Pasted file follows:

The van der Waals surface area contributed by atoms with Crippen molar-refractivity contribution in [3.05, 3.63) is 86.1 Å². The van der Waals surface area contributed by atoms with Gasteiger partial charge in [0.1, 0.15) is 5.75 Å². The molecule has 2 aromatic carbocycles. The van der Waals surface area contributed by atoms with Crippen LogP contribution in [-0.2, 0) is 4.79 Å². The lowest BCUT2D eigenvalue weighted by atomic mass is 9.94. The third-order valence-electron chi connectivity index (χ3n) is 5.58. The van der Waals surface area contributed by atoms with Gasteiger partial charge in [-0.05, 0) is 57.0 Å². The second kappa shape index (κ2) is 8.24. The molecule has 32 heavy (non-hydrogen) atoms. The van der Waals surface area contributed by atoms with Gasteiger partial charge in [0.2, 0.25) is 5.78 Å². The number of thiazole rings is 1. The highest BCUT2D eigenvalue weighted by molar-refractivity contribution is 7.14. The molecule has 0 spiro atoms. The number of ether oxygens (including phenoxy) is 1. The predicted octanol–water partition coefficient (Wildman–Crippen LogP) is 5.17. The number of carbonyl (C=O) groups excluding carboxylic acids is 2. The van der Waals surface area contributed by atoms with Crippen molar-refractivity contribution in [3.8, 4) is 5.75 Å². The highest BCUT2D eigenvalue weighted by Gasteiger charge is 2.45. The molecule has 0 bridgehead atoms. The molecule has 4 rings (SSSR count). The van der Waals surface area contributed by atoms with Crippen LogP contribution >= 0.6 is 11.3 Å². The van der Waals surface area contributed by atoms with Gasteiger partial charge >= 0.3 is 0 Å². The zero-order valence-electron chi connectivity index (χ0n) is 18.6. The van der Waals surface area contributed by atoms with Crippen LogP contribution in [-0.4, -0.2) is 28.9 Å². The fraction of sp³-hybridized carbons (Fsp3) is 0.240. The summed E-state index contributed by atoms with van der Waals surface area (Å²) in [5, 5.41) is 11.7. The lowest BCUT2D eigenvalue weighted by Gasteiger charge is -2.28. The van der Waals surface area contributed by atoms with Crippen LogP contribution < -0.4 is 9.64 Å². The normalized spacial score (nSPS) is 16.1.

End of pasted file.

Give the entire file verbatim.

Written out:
The van der Waals surface area contributed by atoms with Crippen molar-refractivity contribution in [3.05, 3.63) is 86.1 Å². The van der Waals surface area contributed by atoms with Gasteiger partial charge in [0.1, 0.15) is 5.75 Å². The molecule has 2 aromatic carbocycles. The van der Waals surface area contributed by atoms with Crippen LogP contribution in [-0.2, 0) is 4.79 Å². The lowest BCUT2D eigenvalue weighted by atomic mass is 9.94. The third-order valence-electron chi connectivity index (χ3n) is 5.58. The van der Waals surface area contributed by atoms with Gasteiger partial charge in [-0.05, 0) is 57.0 Å². The second kappa shape index (κ2) is 8.24. The molecule has 32 heavy (non-hydrogen) atoms. The van der Waals surface area contributed by atoms with Gasteiger partial charge in [0.2, 0.25) is 5.78 Å². The number of thiazole rings is 1. The highest BCUT2D eigenvalue weighted by molar-refractivity contribution is 7.14. The molecule has 0 spiro atoms. The number of ether oxygens (including phenoxy) is 1. The predicted octanol–water partition coefficient (Wildman–Crippen LogP) is 5.17. The number of carbonyl (C=O) groups excluding carboxylic acids is 2. The van der Waals surface area contributed by atoms with Crippen molar-refractivity contribution in [3.8, 4) is 5.75 Å². The highest BCUT2D eigenvalue weighted by Gasteiger charge is 2.45. The molecule has 0 bridgehead atoms. The molecule has 4 rings (SSSR count). The van der Waals surface area contributed by atoms with Crippen LogP contribution >= 0.6 is 11.3 Å². The van der Waals surface area contributed by atoms with Gasteiger partial charge >= 0.3 is 0 Å². The zero-order valence-electron chi connectivity index (χ0n) is 18.6. The van der Waals surface area contributed by atoms with Crippen LogP contribution in [-0.4, -0.2) is 28.9 Å². The fraction of sp³-hybridized carbons (Fsp3) is 0.240. The summed E-state index contributed by atoms with van der Waals surface area (Å²) in [5, 5.41) is 11.7. The lowest BCUT2D eigenvalue weighted by Gasteiger charge is -2.28. The van der Waals surface area contributed by atoms with Crippen LogP contribution < -0.4 is 9.64 Å². The normalized spacial score (nSPS) is 16.1.